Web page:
A terrible guessing game on the mountain of death

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The Independent Online

They were playing a ghastly guessing game in this neat Alpine village nestled under the Kitzsteinhorn yesterday, a game they played only eight months ago when tragedy last struck these idyllic Austrian slopes: who will return and who will not?

They were playing a ghastly guessing game in this neat Alpine village nestled under the Kitzsteinhorn yesterday, a game they played only eight months ago when tragedy last struck these idyllic Austrian slopes: who will return and who will not?

As the sun went down on the houses and shops, rings of tiny candles flickered in the dusk. Conditions are perfect for skiing, but Kaprun is empty of tourists now. They have left the town to its grief.

In one restaurant, as the hours passed and there was no sign of her friend, a waitress stood and wept. In other hotels and bars across the town others were waiting for colleagues who did not turn up for work after what should have been a perfect day snowboarding or skiing on the slopes.

The few locals on the street were outnumbered by the hundreds of police and rescue officials who congregated on the community as the tragedy unfolded. The village hall was draped in black, the Austrian flags were at half-mast. A steady stream of people arrived at the local youth hostel, turned into a makeshift information station, trying to identify who could still be missing.

In March, Kaprun mourned when a massive avalanche on the other side of the mountain killed some of its residents.

For the people who live and work here, the reality of the latest tragedy began to sink in yesterday. At least 155 people died on Saturday morning when they were burnt to death or trapped and suffocated as the hi-tech funicular train was destroyed by a 1,000C fire that raced through the tunnel consuming everything in its path.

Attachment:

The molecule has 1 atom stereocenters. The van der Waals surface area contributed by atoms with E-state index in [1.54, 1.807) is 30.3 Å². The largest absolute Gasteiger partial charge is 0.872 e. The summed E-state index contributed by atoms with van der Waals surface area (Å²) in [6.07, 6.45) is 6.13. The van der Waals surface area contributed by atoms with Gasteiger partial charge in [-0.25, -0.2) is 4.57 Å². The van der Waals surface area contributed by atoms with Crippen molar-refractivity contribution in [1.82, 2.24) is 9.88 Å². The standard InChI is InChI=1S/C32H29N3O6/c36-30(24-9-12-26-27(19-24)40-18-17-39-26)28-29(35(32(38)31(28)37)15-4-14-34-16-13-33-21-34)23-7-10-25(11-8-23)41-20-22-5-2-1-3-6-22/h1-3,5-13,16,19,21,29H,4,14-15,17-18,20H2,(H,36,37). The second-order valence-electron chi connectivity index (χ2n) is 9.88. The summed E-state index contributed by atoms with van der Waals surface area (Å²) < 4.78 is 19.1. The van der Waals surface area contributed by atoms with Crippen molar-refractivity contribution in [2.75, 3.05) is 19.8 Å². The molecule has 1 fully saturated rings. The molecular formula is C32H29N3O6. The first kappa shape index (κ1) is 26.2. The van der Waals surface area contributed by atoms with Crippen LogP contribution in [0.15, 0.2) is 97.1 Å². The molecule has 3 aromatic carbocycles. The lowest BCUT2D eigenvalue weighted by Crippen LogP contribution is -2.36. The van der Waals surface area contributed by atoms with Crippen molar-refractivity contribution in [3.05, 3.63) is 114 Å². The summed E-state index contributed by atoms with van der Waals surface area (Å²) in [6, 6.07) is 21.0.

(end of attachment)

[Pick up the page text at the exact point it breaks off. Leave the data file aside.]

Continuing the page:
More than 24 hours later, they still do not know for sure the names of all the dead. Only 12 are known to have survived the inferno.

At a Mass at Kaprun's church yesterday, the priest, Peter Hofer, reflected the shock and incomprehension of villagers in his sermon: "We understand Christ's wail on the cross, 'My God, why have you forsaken me?'"

This weekend should have been so different because Kaprun was hosting a snowboarding festival; some of those heading to the competition were as young as 10.

Teenagers from nearby Mittersill high school cancelled a festival party due to be held on Saturday night. Instead there was a memorial service for the dead. At the centre of the floor were three caskets, containing bodies of the only victims immediately identified. On the floor around them were vases of dozens of deep red, long-stemmed roses - some of 500 bought for the senior pupils' end of year party, so the boys could hand one to the girls who caught their eye. At the end of the night the girl with the most roses would be crowned the Rose Queen. "There won't be a Rose Queen this year," said Nina Kraguljac, one of the girls due to be at the celebration.

Hranz Pisek stares at the silent, white peak of the Kitzsteinhorn mountain from the door to his now closed ski shop. Up there, rescuers are still trying to identify the charred bodies of the dead. At least 33 are burnt beyond recognition and DNA and dental testing will have to be done before their identities can be confirmed. Many of the victims are believed to be children and young adults.

"Between the avalanche and the fire, we have lost 200 people in a year,'' Mr Pisek tells me. One of his employees died in March. He is also a local ski instructor, and he fears the chief instructor at the skiing school is a victim. "He would have been on his way up the mountain that morning, the time the fire started,'' he said.

People are still trying to work out what time their friends would have been on the train and hoping those still missing will show up alive. Some have lost so many. Mr Pisek knows for certain two more friends died and another five are missing. "We went on the train all the time," Mr Pisek said. "For us it was as natural as going next door to buy cigarettes."

There was no sign of the disaster at the entrance to the tunnel, a tiny opening in the mountainside that must have been the last thing the victims saw before they entered the dark space beyond. There was just an empty ticket booth with a sign that said: "We are mourning".

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